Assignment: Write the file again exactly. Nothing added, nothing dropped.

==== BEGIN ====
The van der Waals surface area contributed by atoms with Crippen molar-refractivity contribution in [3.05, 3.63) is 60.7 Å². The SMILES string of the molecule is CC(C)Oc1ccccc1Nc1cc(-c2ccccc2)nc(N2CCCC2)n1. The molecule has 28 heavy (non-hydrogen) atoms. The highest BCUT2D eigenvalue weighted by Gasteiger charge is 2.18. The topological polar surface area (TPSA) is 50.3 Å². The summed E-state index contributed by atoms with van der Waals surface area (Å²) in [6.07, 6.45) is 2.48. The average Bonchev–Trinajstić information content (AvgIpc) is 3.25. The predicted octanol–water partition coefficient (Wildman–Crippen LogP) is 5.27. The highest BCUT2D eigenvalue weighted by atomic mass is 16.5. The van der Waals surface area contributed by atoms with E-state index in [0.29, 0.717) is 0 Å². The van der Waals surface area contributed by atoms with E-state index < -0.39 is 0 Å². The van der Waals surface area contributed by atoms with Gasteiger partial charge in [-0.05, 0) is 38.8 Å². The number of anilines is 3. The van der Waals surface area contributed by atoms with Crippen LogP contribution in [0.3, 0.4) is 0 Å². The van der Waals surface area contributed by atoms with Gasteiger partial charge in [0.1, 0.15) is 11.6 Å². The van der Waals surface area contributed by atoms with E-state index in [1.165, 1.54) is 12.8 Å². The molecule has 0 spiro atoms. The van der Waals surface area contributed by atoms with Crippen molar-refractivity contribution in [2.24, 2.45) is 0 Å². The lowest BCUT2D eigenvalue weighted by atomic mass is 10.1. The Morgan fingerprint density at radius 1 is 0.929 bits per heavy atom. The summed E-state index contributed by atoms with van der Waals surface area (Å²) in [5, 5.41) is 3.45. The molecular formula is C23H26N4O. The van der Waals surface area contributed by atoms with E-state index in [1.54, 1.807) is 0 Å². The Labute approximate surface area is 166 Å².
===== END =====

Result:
The van der Waals surface area contributed by atoms with Crippen molar-refractivity contribution in [3.05, 3.63) is 60.7 Å². The SMILES string of the molecule is CC(C)Oc1ccccc1Nc1cc(-c2ccccc2)nc(N2CCCC2)n1. The molecule has 28 heavy (non-hydrogen) atoms. The highest BCUT2D eigenvalue weighted by Gasteiger charge is 2.18. The topological polar surface area (TPSA) is 50.3 Å². The summed E-state index contributed by atoms with van der Waals surface area (Å²) in [6.07, 6.45) is 2.48. The average Bonchev–Trinajstić information content (AvgIpc) is 3.25. The predicted octanol–water partition coefficient (Wildman–Crippen LogP) is 5.27. The highest BCUT2D eigenvalue weighted by atomic mass is 16.5. The van der Waals surface area contributed by atoms with E-state index in [0.29, 0.717) is 0 Å². The van der Waals surface area contributed by atoms with E-state index < -0.39 is 0 Å². The van der Waals surface area contributed by atoms with Gasteiger partial charge in [-0.05, 0) is 38.8 Å². The number of anilines is 3. The van der Waals surface area contributed by atoms with Crippen LogP contribution in [0.3, 0.4) is 0 Å². The van der Waals surface area contributed by atoms with Gasteiger partial charge in [0.1, 0.15) is 11.6 Å². The van der Waals surface area contributed by atoms with E-state index in [1.165, 1.54) is 12.8 Å². The molecule has 0 spiro atoms. The van der Waals surface area contributed by atoms with Crippen molar-refractivity contribution in [2.24, 2.45) is 0 Å². The lowest BCUT2D eigenvalue weighted by atomic mass is 10.1. The Morgan fingerprint density at radius 1 is 0.929 bits per heavy atom. The summed E-state index contributed by atoms with van der Waals surface area (Å²) in [5, 5.41) is 3.45. The molecular formula is C23H26N4O. The van der Waals surface area contributed by atoms with E-state index in [1.54, 1.807) is 0 Å². The Labute approximate surface area is 166 Å².